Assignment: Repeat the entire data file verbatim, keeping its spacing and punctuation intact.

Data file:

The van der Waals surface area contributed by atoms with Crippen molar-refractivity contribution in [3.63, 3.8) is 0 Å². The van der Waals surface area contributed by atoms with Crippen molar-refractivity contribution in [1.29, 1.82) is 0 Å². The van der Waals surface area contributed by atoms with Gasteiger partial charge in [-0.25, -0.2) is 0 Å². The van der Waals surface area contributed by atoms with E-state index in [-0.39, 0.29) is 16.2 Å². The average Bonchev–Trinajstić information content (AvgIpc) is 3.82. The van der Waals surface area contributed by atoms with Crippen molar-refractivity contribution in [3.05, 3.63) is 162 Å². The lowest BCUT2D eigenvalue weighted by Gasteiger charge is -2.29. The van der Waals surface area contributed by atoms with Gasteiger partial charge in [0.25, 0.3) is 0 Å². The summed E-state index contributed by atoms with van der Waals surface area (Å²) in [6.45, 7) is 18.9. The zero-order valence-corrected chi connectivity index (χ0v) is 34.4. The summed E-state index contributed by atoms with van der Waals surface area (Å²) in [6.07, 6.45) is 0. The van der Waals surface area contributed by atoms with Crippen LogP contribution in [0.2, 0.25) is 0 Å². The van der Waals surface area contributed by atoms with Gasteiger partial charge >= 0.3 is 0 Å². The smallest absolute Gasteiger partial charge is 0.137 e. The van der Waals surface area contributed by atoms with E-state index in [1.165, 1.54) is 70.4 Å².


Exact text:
The van der Waals surface area contributed by atoms with Crippen molar-refractivity contribution in [3.63, 3.8) is 0 Å². The van der Waals surface area contributed by atoms with Crippen molar-refractivity contribution in [1.29, 1.82) is 0 Å². The van der Waals surface area contributed by atoms with Gasteiger partial charge in [-0.25, -0.2) is 0 Å². The van der Waals surface area contributed by atoms with E-state index in [-0.39, 0.29) is 16.2 Å². The average Bonchev–Trinajstić information content (AvgIpc) is 3.82. The van der Waals surface area contributed by atoms with Crippen molar-refractivity contribution in [3.05, 3.63) is 162 Å². The lowest BCUT2D eigenvalue weighted by Gasteiger charge is -2.29. The van der Waals surface area contributed by atoms with Gasteiger partial charge in [0.25, 0.3) is 0 Å². The summed E-state index contributed by atoms with van der Waals surface area (Å²) in [6.45, 7) is 18.9. The zero-order valence-corrected chi connectivity index (χ0v) is 34.4. The summed E-state index contributed by atoms with van der Waals surface area (Å²) in [6.07, 6.45) is 0. The van der Waals surface area contributed by atoms with Crippen LogP contribution in [0.2, 0.25) is 0 Å². The van der Waals surface area contributed by atoms with Gasteiger partial charge >= 0.3 is 0 Å². The smallest absolute Gasteiger partial charge is 0.137 e. The van der Waals surface area contributed by atoms with E-state index in [1.165, 1.54) is 70.4 Å².